Workshop in Italy

reading aloud

I haven’t posted in a while as I’ve spent the past three months travelling around Europe with only brief stays in the UK in between. In that space of time I have visited five different countries!

Last week I felt very privileged to be invited to hold two workshops at the Rolandino de Passaggeri Secondary School in Bologna, by Italian teacher, Marica Triola, who works on behalf of the Italian Consulate in schools in Cambridgeshire. The workshops were part of the “Libriamoci” project of reading aloud in schools and were aimed at promoting a dialogue between the two cultures.

Charades

I worked with two classes of twelve-year-olds who impressed me with their knowledge and understanding of English. Before reading aloud from the first book of the Agnil’s Worlds series, ‘The Rise of Agnil’, we explored vocabulary relating to character traits with a game of charades.

reading aloud

At least one of the classes had been introduced to Agnil’s Worlds by exploring this very web site. Both classes listened attentively and appeared to enjoy being read to by a native English speaker.

The ‘Libriamoci’ project was promoted by the Ministry of Education and Research along with the Ministry of Cultural Heritage, Activities and Tourism.

 

 

 

 

World Book Day in Spain

signing

I was very lucky to be invited to Sage College in Jerez de la Frontera for World Book Day last week . The children were involved in book related activities all day. Sage College is a British school with a majority of Spanish pupils being taught in both English and Spanish. Years 5 and 6 had been reading The Rise of Agnil and all of Key Stage 2 had written fantasy stories for a competition. I had to judge the stories written by upper Key Stage 2. It was quite a challenge as the native English speakers clearly had an advantage both grammatically and with the range of vocabulary that they were confident in using. How could I judge a story written by an English speaker against that written by a child for whom English was not their native tongue? The ‘teacher’ in me discussed things with the ‘author’! I decided I would have to choose the winners based on the story idea and shape as well as effort, and that little spark of indefinable something that caught my eye. All those shortlisted had the dubious pleasure of having their photograph taken with me.

All the stories the children wrote were presented as little books and put on display.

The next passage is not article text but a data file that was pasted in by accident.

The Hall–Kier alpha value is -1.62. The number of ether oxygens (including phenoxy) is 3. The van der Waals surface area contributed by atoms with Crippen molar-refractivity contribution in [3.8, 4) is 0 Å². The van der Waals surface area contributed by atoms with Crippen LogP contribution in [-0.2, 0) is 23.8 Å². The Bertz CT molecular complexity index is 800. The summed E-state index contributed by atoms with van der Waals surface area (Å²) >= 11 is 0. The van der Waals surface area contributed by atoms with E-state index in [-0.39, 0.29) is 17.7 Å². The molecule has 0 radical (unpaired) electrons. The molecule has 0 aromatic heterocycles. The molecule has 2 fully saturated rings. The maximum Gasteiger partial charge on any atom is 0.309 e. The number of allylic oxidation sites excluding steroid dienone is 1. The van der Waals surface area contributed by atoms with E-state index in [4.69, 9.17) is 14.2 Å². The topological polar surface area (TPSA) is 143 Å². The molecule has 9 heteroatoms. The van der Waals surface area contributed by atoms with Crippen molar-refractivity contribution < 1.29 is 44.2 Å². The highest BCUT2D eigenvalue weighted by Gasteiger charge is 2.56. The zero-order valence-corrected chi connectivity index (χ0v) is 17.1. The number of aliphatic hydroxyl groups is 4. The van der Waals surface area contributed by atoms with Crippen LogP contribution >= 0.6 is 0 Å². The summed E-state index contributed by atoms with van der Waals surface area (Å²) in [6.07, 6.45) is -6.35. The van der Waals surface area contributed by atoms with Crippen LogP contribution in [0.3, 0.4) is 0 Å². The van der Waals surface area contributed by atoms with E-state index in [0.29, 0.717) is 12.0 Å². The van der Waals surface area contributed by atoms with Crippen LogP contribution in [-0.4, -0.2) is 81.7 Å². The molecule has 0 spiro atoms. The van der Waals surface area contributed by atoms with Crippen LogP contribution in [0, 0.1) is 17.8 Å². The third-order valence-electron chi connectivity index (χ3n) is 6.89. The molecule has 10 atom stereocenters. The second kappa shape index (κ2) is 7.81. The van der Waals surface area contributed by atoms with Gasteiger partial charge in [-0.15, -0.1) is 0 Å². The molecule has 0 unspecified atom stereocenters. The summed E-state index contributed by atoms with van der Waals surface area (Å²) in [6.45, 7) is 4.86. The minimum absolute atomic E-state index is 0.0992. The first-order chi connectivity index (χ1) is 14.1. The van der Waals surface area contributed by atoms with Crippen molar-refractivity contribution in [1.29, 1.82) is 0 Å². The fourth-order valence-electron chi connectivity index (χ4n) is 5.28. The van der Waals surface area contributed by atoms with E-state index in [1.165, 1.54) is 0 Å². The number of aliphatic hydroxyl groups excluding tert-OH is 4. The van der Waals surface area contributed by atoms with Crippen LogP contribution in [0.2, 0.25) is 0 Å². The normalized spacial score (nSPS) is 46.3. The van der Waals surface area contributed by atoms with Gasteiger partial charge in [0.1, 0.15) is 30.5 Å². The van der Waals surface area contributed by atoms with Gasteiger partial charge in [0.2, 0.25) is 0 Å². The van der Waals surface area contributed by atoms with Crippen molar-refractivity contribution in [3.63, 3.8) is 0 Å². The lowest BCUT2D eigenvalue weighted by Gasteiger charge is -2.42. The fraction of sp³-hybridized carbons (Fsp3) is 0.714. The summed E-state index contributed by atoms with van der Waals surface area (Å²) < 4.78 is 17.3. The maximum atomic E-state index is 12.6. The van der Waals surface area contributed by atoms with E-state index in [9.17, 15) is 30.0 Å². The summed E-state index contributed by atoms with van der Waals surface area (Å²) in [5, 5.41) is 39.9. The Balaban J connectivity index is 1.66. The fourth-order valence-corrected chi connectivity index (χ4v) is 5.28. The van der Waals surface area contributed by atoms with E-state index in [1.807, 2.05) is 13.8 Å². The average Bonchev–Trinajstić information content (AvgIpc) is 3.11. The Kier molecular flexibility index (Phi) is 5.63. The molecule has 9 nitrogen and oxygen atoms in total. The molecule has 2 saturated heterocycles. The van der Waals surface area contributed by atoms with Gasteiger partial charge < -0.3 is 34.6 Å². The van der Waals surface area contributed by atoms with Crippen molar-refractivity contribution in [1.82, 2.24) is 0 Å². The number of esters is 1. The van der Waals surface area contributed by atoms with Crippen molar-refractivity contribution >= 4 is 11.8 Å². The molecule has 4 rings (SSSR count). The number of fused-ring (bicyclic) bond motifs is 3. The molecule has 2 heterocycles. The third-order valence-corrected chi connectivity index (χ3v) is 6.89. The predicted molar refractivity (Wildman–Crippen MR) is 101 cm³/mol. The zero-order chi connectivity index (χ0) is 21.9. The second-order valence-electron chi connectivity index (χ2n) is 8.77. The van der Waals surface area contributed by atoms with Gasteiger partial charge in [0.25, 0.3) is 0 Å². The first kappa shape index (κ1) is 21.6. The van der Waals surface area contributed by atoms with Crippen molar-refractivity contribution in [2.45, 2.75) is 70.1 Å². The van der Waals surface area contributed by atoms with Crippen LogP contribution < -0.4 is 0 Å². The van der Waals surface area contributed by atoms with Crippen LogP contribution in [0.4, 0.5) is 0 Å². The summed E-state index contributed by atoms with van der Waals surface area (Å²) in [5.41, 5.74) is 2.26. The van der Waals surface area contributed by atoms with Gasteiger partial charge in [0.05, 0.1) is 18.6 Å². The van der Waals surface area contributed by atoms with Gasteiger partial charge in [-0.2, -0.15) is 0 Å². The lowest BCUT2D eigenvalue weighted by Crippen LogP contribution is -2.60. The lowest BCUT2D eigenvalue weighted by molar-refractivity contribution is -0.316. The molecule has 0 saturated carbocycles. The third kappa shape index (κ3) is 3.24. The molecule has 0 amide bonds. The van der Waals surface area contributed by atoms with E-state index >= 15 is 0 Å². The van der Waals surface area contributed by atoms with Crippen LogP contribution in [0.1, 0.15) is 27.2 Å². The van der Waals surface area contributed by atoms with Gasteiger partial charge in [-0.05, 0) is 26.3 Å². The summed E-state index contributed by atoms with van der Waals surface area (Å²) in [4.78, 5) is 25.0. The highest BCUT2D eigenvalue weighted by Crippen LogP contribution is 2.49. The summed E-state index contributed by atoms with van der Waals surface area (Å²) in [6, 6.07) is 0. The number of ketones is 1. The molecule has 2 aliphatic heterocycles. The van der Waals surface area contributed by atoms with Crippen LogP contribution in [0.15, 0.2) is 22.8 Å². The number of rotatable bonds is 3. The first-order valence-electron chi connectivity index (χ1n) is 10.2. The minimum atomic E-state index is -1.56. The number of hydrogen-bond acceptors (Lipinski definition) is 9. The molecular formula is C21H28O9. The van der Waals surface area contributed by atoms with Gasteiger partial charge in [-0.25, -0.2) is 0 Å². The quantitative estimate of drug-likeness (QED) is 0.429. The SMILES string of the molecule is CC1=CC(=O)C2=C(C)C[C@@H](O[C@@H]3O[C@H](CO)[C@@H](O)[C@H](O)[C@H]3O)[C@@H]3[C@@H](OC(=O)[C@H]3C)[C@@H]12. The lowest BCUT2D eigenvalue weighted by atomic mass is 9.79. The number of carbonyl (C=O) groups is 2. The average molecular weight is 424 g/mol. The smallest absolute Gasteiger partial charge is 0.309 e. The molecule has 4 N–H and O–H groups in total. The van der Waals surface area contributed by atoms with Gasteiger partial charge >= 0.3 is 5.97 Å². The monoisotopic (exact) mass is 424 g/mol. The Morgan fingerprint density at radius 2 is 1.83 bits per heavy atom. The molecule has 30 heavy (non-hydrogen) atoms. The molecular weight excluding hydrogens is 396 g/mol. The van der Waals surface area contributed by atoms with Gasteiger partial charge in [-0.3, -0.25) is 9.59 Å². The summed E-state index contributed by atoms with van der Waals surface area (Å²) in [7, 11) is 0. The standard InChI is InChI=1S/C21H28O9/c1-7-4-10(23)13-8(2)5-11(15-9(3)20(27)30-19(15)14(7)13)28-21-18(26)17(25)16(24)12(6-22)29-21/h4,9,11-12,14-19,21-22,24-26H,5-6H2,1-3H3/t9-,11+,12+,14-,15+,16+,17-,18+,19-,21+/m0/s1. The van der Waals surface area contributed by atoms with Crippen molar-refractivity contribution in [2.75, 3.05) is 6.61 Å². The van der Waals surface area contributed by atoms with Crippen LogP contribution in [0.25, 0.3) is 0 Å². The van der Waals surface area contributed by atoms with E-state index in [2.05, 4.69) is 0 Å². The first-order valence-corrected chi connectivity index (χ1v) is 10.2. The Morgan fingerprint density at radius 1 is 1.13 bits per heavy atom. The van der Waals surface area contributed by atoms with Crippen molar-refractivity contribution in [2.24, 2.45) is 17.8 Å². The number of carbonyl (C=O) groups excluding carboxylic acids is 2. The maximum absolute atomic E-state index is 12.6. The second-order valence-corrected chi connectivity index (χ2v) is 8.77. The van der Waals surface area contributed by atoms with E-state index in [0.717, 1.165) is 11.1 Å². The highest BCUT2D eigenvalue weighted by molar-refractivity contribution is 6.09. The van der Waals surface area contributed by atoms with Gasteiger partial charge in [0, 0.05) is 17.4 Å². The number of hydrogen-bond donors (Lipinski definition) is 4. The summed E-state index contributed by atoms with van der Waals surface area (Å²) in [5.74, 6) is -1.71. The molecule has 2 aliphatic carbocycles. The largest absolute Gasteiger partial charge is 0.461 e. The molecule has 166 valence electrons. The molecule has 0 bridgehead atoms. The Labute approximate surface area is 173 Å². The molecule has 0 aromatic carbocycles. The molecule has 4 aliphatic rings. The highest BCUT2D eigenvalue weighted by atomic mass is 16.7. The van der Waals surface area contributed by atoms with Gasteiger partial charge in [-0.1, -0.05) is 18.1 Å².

The winners!

The winners!

Out of those shortlisted it was even more difficult to choose the winners, but in the end I did and on the afternoon of World Book Day I gave out the prizes – books, of course!

Year 3

My first ‘duty’ in the morning was to lead a workshop on characterisation for the Year 5 & 6 children. They played Character Trait Charades, where each small group was given a character trait which they had to act out for the other children to try and guess the word they had. The complete list was displayed on a slide for them to refer to. They had to use action, behaviour, expression and speech to explain the word, but they couldn’t use the word itself. After the game they created Wanted posters for two ‘criminals’ whose pictures I displayed on another slide. This is a simple activity I would have normally used with younger children in the UK, but it was appropriate on this occasion, given the level of their English.

Workshop with Years 5 & 6

Workshop with Years 5 & 6

After break the Years 3 & 4 children were brought in and I read them the first chapter of The Rise of Agnil. This was followed by a question and answer session. I was impressed with their confidence in asking really interesting questions, some of which really made me think!

In the afternoon, once the prize-giving was finished, the children were all involved in putting on short plays based on well-known fantasy stories which they performed in front of their parents in the patio of the school. It was incredibly well coordinated and everything ran like clockwork – no mean feat – all credit to the wonderful teachers there that worked so hard to pull the day together.

A view of the patio at Sage College.

A view of the patio at Sage College.

Watching one of the performances.

Watching one of the performances.

While all this was going on I was left to sit on the throne they’d prepared for me, signing all their copies of my book!

My throne for the day!

My throne for the day!

A pile of books to be signed.

A pile of books to be signed.

Visiting the school and working with their lovely children was a wonderful experience. I’d like to say a huge thank you to all the staff for making me feel so welcome and special thanks to Emma Bell, the teacher that invited me and organised everything.